“We talk a lot on the phone or text, and when I’m playing in a tournament and I call him to talk about a good day or a bad day, he has perspective,” Brehaut said. “When I talk to him, like [U.S. Senior Amateur] week, I’m not giving him a bunch of advice. I think it helps him settle into his game. It’s just having a good ear to bounce things off of.”
Among the topics of those phone conversations during the Senior Amateur was Wilson’s length. Wilson was No. 2 in driving distance at the U.S. Senior Open, and drove it 30 yards or more past opponents at the Senior Amateur. Paired with 2017 U.S. Junior champion Noah Goodwin in the opening rounds of the U.S. Amateur at Pebble Beach, Wilson noticed that his drives were comparable.
“The second hole at Pebble, he hit one out there pretty far, and I think I got it about three yards by him,” Wilson said. “I told him when he grows up, he gets older and stronger, he’d be able to hit it out there with me.”
Wilson watched closely at the U.S. Am, and saw that the way younger players approach the game – bomb and gouge, you might call it – can have its benefits. It changed his strategy entering the Senior Amateur when he realized that getting as close to the green as possible, even if it’s in the rough, might be the better way to play.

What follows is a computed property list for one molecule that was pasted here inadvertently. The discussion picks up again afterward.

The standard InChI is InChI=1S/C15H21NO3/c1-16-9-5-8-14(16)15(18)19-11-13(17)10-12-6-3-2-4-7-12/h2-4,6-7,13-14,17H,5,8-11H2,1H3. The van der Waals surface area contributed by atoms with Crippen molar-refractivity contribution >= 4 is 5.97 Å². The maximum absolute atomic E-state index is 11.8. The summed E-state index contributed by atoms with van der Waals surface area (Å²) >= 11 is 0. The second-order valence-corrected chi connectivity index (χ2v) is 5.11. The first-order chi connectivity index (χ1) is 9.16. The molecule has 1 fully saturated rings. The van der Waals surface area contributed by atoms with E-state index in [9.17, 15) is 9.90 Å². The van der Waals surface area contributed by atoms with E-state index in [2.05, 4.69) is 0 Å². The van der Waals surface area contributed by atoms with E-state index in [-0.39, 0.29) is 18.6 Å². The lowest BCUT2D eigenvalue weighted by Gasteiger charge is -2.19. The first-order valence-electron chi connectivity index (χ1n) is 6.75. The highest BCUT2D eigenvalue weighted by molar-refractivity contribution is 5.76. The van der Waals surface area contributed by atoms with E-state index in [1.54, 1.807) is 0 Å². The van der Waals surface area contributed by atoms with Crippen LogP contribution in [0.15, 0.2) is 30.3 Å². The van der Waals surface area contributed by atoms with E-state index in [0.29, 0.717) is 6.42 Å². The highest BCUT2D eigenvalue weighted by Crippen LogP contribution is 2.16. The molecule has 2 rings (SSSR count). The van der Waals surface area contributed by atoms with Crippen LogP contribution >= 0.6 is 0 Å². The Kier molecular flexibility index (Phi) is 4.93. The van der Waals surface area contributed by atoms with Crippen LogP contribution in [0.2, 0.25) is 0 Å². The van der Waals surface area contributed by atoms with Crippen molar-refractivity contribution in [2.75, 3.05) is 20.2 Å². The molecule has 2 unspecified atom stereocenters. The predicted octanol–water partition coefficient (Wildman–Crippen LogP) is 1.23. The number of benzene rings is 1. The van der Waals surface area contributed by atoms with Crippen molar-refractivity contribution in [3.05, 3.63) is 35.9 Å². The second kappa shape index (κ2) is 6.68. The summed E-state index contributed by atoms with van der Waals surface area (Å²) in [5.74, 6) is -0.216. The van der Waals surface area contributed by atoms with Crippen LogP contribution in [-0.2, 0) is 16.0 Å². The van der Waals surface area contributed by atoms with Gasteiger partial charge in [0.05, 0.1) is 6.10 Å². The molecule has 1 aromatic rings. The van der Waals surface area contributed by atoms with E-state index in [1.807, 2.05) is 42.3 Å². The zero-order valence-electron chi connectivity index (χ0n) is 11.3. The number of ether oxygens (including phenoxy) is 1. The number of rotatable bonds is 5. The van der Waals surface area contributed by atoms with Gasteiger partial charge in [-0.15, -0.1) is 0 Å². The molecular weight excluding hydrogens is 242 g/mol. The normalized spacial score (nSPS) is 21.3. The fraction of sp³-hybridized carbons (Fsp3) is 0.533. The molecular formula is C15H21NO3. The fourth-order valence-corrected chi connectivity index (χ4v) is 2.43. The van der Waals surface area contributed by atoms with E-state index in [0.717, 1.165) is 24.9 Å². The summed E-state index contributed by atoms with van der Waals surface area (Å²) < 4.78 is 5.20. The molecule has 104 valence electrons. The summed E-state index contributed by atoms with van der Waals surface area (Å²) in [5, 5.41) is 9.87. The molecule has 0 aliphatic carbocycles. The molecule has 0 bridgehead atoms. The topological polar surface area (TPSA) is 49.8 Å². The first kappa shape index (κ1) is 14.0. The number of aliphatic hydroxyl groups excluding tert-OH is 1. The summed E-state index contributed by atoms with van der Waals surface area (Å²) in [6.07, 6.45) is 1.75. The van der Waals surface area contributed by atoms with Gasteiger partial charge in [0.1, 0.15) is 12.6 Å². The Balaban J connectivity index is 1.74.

“My driver is probably one of the best clubs in my bag,” he realized. “I said, ‘Well, you know, I could probably wear people down with it.’”
A new take on the game
From Brehaut’s perspective, Wilson got a big confidence boost from finishing as the low amateur – and T-31 — at the U.S. Senior Open, played at the Broadmoor in Colorado Springs, Colo.
“He beat a lot of guys that are really good pros,” Brehaut said.
And from Wilson’s perspective? It all goes back to those mornings with Herman – that and all the other things that remind him why he loves this game, even when it’s a grind. Match play can often be that way – you’re feeling the heat, as Wilson describes it, all the time.
At Eugene Country Club, Wilson’s week began alongside a player who shot 84-80 to long miss the match-play cut, but he enjoyed every minute. The image stuck with Wilson.
“That’s passion for the game. It didn’t matter that he didn’t qualify,” he said. “… If I ever start stomping around out there, I’m going to think about him.”
There’s no doubt that Wilson’s fundamentals are in a good place – you can’t advance through a 64-man USGA match-play bracket if they aren’t. But to hear him talk about a long appreciation for the game itself, there’s no doubt his head is in the right place, too.